A Common Realm for things that are required upon log in by every user - these might be

  • Minimal profile data for all users (if your users need to be able to find each other inside your app)

It’s crystal clear. Thank you.
And now I have another question. When I make DirectMessage function, which Realm should I use?
I will create DMRelation model for that function

// Common Realm? or Private Realm?
class DMRelation: Object {
    @objc dynamic var userid1 = ""
    @objc dynamic var userid2 = ""
    let chats = LinkingObjects(fromType: Message.self, property: "dmrelation")

class Message: Object {
    @objc dynamic var relatedChatroom: DMRelation?
    @objc dynamic var userid = ""
    @objc dynamic var body   = ""
    @objc dynamic var image  = ""

but I feel that each end user has relation data of all users is so inappropriate and inefficient.

It’s generally best practice to ask separate questions in separate posts so the thread doesn’t get too long and convoluted.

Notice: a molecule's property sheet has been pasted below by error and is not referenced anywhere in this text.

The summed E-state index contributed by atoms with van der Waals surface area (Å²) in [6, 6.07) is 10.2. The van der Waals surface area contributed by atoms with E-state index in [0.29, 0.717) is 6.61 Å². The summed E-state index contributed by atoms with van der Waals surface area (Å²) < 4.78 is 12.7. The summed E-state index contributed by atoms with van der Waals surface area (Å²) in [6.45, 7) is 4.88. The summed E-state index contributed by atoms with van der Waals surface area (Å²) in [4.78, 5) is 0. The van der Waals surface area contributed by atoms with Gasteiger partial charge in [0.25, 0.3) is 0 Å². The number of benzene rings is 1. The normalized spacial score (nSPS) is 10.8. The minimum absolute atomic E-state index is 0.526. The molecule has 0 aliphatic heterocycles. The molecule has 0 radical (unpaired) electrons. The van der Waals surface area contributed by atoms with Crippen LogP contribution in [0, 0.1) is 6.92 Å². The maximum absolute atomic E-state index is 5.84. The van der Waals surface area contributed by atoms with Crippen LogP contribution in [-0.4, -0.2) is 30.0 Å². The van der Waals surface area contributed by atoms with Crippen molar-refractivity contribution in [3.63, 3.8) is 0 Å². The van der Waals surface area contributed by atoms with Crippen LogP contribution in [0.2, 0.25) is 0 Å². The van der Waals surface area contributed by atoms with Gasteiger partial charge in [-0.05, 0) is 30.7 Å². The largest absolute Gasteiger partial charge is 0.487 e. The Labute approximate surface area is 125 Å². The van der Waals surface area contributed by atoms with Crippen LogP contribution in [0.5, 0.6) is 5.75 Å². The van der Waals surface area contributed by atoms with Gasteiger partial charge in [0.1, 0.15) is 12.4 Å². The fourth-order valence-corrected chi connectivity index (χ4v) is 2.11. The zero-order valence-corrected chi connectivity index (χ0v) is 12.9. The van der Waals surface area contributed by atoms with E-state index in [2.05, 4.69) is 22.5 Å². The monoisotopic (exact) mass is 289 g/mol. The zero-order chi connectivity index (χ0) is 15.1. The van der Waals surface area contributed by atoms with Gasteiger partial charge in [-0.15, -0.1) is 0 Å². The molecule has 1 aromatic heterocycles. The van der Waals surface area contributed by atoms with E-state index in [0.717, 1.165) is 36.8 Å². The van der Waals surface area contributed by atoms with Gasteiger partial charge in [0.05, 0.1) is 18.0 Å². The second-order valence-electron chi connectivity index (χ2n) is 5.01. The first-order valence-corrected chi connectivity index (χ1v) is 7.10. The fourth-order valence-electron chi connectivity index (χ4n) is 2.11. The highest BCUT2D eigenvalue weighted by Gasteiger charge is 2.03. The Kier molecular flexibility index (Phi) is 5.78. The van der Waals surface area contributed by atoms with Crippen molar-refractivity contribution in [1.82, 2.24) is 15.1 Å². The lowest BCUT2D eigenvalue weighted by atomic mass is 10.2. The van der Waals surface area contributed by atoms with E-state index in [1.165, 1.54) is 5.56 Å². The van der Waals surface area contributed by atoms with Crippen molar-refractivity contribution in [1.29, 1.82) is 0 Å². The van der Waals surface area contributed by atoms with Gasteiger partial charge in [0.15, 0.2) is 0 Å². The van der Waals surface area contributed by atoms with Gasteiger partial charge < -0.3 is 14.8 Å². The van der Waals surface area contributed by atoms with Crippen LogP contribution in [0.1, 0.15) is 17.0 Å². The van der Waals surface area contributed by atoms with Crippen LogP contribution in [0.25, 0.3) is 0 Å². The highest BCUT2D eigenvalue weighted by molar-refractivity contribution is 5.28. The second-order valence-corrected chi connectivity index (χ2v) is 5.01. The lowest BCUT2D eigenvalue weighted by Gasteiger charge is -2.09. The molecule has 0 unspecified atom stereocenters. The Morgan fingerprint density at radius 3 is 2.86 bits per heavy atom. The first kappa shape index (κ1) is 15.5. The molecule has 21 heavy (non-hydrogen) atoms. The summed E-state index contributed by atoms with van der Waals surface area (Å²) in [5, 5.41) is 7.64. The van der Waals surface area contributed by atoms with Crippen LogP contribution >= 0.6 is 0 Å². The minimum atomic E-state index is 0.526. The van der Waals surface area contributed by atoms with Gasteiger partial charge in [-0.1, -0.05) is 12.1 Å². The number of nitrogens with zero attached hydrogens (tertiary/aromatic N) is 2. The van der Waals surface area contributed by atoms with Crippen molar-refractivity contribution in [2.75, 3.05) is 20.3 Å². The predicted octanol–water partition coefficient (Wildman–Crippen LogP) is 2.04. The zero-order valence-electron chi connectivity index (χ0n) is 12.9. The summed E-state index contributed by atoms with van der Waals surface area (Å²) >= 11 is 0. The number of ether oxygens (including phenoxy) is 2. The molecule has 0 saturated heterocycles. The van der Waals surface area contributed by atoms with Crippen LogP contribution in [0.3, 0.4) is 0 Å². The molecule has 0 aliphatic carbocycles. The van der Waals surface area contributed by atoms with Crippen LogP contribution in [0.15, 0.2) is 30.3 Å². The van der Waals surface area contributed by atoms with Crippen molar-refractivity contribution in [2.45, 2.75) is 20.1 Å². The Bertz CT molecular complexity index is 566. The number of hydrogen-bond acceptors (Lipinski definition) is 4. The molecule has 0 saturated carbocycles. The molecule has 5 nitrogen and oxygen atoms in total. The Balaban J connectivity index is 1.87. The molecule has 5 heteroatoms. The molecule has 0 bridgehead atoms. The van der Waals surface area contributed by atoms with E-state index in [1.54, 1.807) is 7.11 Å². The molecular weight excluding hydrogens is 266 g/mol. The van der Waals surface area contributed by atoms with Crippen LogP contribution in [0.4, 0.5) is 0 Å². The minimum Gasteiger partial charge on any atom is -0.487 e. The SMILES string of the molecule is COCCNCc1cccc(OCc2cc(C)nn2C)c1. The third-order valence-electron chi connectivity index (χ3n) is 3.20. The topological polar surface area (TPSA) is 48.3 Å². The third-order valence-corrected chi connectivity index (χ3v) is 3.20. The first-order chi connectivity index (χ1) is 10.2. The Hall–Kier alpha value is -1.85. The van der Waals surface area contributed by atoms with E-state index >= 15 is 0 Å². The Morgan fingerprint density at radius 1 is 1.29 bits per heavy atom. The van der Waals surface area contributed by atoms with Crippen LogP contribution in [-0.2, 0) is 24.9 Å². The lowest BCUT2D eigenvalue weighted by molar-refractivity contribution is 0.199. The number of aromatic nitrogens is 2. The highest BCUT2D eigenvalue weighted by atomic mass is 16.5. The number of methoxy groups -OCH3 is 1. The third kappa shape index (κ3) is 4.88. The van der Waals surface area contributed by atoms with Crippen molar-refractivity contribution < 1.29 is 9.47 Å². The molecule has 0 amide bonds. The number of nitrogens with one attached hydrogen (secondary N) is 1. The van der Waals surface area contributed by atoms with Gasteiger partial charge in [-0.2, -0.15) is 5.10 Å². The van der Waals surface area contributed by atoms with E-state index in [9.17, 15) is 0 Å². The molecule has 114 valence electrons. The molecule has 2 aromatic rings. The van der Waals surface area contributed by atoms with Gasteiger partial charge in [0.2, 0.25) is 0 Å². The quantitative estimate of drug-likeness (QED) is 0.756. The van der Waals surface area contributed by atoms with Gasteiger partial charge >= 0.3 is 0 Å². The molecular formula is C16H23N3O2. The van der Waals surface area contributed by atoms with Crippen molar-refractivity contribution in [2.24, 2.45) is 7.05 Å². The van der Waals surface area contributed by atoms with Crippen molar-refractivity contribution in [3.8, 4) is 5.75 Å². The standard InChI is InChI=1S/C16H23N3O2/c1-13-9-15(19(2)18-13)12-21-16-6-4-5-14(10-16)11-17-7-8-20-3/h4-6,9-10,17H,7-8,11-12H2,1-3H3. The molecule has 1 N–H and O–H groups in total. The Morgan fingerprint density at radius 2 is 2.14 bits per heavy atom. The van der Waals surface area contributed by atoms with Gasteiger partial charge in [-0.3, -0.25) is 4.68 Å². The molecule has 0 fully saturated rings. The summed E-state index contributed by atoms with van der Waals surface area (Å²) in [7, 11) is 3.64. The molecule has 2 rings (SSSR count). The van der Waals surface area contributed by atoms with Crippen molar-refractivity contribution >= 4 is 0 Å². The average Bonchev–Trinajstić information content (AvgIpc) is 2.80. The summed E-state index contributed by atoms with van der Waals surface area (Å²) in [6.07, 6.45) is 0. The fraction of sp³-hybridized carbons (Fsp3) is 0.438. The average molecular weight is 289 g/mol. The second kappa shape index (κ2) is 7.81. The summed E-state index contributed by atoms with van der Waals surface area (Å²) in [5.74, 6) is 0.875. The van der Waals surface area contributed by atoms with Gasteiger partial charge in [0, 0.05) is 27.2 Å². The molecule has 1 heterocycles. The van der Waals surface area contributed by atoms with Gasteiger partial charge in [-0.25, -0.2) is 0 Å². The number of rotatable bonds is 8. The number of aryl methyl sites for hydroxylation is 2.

We don’t know what a DirectMessage function is, what the purpose is or the use case. Maybe you would have a Messages Realm where messages are stored?

I got it. I’ll be careful from now on.

DirectMessage function is real-time chat function like this

Using this, users can communicate with each other in my app.
I created DMRelation class to connect two users, and also created Message class to save chat log.
It seems a little bit inefficient to store DMRelation object of all user in Common Realm, but storing in Private Realm will be also inefficiently. Because I’m new to Realm, I don’t know what to do.

@Shi_Miya So one thought I’ve had about implementing this is -

A common realm which includes a list of all Articles. The ArticlesList View would contain a model of all Articles which has some denormalized data about the User, for instance their display name and description.

Then a user would click on an article which would navigate to a view just for that article (and bound to a query just for that Article id) - no need to modify the data model here.

Now for the trickier bit - your UserInfo page - at this point you’ll likely want to switch to a per-user realm. The user who is requesting another user’s realm will need to request the appropriate partitionKey value in order to open that realm - once they open that realm they will have read permissions for that realm and can view the users data (or as much as you want to allow, you may want to split “private” user data into another realm. )